Template schools: measuring indoor environmental quality

  • YEAR
    Crawford, Robert H
    Jensen, Christopher
    Chan, Toong-khuan
    Hes, Dominique
    Aye, Lu
    2011 Conference Papers
    Sustainability Issues


ABSTRACT: The Australian Federal Government announced the Nation Building – Economic Stimulus
Plan in February 2009 in response to the global financial crisis of 2008. A major component of this plan
was the Building the Education Revolution (BER) plan, designed to create jobs and infrastructure
projects for the modernisation of schools around Australia. The funding resulted in 24,000 projects
nationwide and architectural firms were subcontracted by the State Governments to design ‘templates’
that schools could choose from for their new buildings.

With many of these buildings now fully operational, there is an urgent need for data on the performance
of these template designs to ensure government funds are being spent effectively and to ensure
Australian children have access to facilities that support their learning. This paper addresses the indoor
environmental quality (IEQ) associated with a selection of these template designs to provide evidence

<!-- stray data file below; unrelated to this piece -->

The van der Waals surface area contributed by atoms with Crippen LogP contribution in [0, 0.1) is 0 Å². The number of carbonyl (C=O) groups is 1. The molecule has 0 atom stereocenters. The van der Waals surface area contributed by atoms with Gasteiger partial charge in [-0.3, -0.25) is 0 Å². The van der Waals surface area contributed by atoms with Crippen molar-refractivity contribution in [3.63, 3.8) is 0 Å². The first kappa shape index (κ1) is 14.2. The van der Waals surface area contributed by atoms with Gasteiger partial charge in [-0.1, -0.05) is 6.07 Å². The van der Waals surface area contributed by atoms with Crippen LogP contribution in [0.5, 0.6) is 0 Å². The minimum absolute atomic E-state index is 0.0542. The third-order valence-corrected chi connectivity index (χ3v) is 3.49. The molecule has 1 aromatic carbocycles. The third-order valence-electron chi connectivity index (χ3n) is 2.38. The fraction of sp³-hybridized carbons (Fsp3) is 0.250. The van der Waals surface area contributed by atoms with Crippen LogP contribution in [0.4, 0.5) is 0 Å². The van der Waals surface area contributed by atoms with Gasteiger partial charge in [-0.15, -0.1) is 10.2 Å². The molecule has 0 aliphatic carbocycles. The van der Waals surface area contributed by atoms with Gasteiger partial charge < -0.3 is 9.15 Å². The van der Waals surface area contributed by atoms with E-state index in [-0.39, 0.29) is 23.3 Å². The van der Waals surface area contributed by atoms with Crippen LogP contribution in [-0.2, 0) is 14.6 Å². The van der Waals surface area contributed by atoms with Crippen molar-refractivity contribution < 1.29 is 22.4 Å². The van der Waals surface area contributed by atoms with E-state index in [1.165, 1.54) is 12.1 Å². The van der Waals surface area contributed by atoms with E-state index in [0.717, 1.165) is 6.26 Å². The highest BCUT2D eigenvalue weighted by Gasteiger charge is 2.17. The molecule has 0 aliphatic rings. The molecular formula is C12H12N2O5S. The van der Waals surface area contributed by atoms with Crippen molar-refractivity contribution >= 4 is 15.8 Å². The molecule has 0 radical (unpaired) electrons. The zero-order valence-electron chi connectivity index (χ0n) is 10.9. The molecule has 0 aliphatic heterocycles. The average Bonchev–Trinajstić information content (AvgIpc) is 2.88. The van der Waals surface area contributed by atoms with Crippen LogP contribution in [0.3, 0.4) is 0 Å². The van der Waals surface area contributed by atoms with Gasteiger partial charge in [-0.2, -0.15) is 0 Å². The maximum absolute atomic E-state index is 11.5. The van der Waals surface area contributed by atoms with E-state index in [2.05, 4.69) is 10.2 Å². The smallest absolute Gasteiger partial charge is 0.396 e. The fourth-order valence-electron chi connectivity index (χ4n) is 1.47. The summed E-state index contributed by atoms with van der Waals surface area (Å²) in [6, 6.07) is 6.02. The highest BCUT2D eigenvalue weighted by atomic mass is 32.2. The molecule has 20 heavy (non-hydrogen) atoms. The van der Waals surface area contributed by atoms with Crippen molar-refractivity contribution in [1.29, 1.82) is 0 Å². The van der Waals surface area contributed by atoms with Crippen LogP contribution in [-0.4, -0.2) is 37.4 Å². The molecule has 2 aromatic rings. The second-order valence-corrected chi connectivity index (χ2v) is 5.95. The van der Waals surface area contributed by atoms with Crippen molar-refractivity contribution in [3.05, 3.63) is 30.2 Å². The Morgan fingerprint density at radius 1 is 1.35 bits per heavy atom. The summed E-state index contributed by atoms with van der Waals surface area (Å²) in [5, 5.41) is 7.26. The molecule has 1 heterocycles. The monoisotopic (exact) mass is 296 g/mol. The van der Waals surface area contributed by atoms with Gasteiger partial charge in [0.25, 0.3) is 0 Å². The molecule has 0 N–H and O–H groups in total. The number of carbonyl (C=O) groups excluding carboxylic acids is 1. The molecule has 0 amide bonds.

on how these new learning spaces are performing. Further related research will address the
implications of these designs from a number of other perspectives, including: pedagogy, professional
development, user satisfaction, use of information and communication technology (ICT), life cycle
environmental impacts and costs and procurement. The aim of this study was to observe the indoor
CO2 concentration, lighting, humidity and temperature levels within three occupied template learning
spaces with the objective of establishing an appropriate methodology that could be used on a wider
ranging and longer term study. The findings suggest that the environmental systems within these
buildings need further adjustment to ensure temperature and CO2 concentration levels are within
acceptable limits. It was found that, though mostly performing well, current CO2 levels in some spaces
are more than the desirable maximum limits at certain times and may be causing unnecessary
tiredness in the occupants of the buildings.


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